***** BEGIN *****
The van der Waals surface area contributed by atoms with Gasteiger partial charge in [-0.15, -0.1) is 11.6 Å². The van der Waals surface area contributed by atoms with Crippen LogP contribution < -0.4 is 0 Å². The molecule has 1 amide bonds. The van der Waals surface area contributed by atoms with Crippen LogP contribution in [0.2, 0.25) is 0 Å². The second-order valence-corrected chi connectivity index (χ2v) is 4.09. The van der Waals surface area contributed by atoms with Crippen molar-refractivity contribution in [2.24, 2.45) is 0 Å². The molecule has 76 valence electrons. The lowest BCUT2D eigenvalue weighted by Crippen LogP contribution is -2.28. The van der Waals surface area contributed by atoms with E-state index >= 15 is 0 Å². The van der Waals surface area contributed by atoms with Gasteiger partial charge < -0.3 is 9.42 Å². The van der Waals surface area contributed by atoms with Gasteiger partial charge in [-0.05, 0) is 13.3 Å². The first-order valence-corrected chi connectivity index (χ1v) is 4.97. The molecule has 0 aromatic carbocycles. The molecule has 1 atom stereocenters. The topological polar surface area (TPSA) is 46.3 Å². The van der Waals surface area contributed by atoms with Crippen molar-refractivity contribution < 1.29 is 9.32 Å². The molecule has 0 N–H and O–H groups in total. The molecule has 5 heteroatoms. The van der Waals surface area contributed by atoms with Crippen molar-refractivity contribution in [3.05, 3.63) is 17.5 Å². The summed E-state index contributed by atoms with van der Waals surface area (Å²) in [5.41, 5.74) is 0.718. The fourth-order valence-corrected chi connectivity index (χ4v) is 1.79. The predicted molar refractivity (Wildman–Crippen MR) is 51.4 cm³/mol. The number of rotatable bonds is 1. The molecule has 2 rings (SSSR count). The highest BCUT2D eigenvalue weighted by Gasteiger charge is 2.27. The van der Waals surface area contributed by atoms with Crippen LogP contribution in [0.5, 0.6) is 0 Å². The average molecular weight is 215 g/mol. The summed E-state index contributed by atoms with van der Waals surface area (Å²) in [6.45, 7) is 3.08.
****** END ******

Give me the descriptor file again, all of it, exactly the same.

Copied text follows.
The van der Waals surface area contributed by atoms with Gasteiger partial charge in [-0.15, -0.1) is 11.6 Å². The van der Waals surface area contributed by atoms with Crippen LogP contribution < -0.4 is 0 Å². The molecule has 1 amide bonds. The van der Waals surface area contributed by atoms with Crippen LogP contribution in [0.2, 0.25) is 0 Å². The second-order valence-corrected chi connectivity index (χ2v) is 4.09. The van der Waals surface area contributed by atoms with Crippen molar-refractivity contribution in [2.24, 2.45) is 0 Å². The molecule has 76 valence electrons. The lowest BCUT2D eigenvalue weighted by Crippen LogP contribution is -2.28. The van der Waals surface area contributed by atoms with E-state index >= 15 is 0 Å². The van der Waals surface area contributed by atoms with Gasteiger partial charge < -0.3 is 9.42 Å². The van der Waals surface area contributed by atoms with Gasteiger partial charge in [-0.05, 0) is 13.3 Å². The first-order valence-corrected chi connectivity index (χ1v) is 4.97. The molecule has 0 aromatic carbocycles. The molecule has 1 atom stereocenters. The topological polar surface area (TPSA) is 46.3 Å². The van der Waals surface area contributed by atoms with Crippen molar-refractivity contribution < 1.29 is 9.32 Å². The molecule has 0 N–H and O–H groups in total. The molecule has 5 heteroatoms. The van der Waals surface area contributed by atoms with Crippen molar-refractivity contribution in [3.05, 3.63) is 17.5 Å². The summed E-state index contributed by atoms with van der Waals surface area (Å²) in [5.41, 5.74) is 0.718. The fourth-order valence-corrected chi connectivity index (χ4v) is 1.79. The predicted molar refractivity (Wildman–Crippen MR) is 51.4 cm³/mol. The number of rotatable bonds is 1. The molecule has 2 rings (SSSR count). The highest BCUT2D eigenvalue weighted by Gasteiger charge is 2.27. The van der Waals surface area contributed by atoms with Crippen LogP contribution in [0.5, 0.6) is 0 Å². The average molecular weight is 215 g/mol. The summed E-state index contributed by atoms with van der Waals surface area (Å²) in [6.45, 7) is 3.08.